- Lee Hamilton: November’s elections won’t resolve much of anything
- Pec Playhouse Theatre announces auditions for holiday production
- Keeping up with Aida: A western adventure, part three
- State prepares for thousands of medical marijuana applications
- Rockford’s Choices Natural Market celebrates Non-GMO Month
- Week 5 NFL picks: Lions to improve to 4-1, Packers and Bears will keep pace at 3-2
- Craft Beer Scene Around Rockford: Revolution Brewing’s Oktoberfest offers good all-around balance
- Rockford’s Fall ArtScene at 37 locations Oct. 3-4
- Tales from the Trough: Preseason interview with ‘The Voice of the IceHogs,’ Mike Peck
- Mr. Green Car: Saltwater-powered car: the Quant e-Sportlimousine
Barking dog debate laid over, motion to dismiss complaint against police chief denied
By Jim Hagerty
Although Rockford aldermen may have a problem concerning a barking guard dog provision on their hands, they chose to lay the matter over Monday night, leaving a squabble to continue between a downtown business owner and neighbors who want his animals kept quiet.
According to an amendment to the city’s barking dog ordinance passed in January, owners of guard dogs are exempt from the law if they can prove their animals are used to protect their properties. That is what Tim Barth says his four German shepherds are doing at his downtown automotive business. More than 60 nearby residents, however, say the dogs do nothing but disrupt the neighborhood. Residents say they aren’t against Barth’s dogs. They have just have had enough of what has been described as incessant barking.
Karolyn Downey is one of Barth’s neighbors near his business at 601. W. Jefferson St. She is one of 61 people who have signed a petition to have the exemption repealed so Barth and other owners would be forced to quiet their dogs. According to Downey, the exemption to the ordinance makes no sense.
“We don’t know for sure how or why the city passed this amendment,” Downey said. “We just know it’s a problem. We have no problems with the dogs, we just want them to stop barking. The city needs to go back to (City of Rockford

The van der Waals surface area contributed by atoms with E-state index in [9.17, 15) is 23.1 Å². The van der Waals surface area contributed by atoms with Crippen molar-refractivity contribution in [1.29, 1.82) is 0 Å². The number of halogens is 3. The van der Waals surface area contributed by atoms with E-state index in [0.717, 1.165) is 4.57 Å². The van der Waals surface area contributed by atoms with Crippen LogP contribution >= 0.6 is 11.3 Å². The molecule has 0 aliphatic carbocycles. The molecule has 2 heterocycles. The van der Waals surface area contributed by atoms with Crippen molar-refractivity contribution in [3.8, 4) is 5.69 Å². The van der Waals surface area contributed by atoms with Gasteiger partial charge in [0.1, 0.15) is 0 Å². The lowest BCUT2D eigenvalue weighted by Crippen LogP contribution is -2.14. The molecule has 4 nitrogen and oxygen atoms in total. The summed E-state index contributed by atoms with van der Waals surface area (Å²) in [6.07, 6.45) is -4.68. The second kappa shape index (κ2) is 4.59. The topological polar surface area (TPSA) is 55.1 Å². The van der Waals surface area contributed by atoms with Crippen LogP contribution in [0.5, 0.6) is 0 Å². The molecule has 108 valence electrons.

Code of Ordinances [Barking Dogs and Animal Noise] ) 4-59. We can then call animal control and dogs would be kept quiet or owners would be fined.”
While Barth could not be reached for immediate comment, he has stated in published reports that he houses the dogs at the former Strandquist Motors building to keep would-be burglars away from an expensive collection of cars stored there. He says their barking has already thwarted a robbery attempt, an attack on his wife and a car theft near his building.
Barth also made news in May, after his 21-year-old son was shot near SwedishAmerican hospital and a private ambulance took more than 30 minutes to reach him. He later died.
Aldermen are expected to discuss removing the guard dog exemption next week.
In other city news, the seven-year feud between the local police union and Rockford Police Chief Chet Epperson heated up this week, as the Board of Fire and Police Commissioners rejected the chief’s motion to dismiss allegations that he interfered with a welfare check involving NAACP President Lloyd Johnston last fall. Epperson is expected to testify in front of the board next month to defend the complaint. The city has also been ordered to turn over several redacted documents and officer reports relating to the incident.
Last Oct. 30, Johnston refused to let Rockford Police officers into his home to conduct a welfare check on his son, who was reportedly involved in a domestic dispute. Instead, Johnston called Epperson’s cellphone and told the chief officers would not tell him why they were there. Officers at the scene say they heard Epperson via speakerphone tell Johnston, “Don’t let them into the house and tell them to leave,’” a claim Johnston and Epperson deny.
Rockford and Loves Park residents will soon be paying nearly 60 percent more for electricity. The rate hike comes with a new electric aggregation agreement signed with Baltimore-based Constellation. Starting in September, Rockford and Loves Park residents and small businesses will pay 7.37 cents per kilowatt hour through 2016. Residents are now paying 4.66 cents per kilowatt hour, a rate locked in with FirstEnergy Solutions in 2012.
The new negotiated rate of 7.37 cents is lower than ComEd’s current rate of 7.59 per kilowatt hour. The increase is expected to be around $20 per month and will be reflected on October electric bills.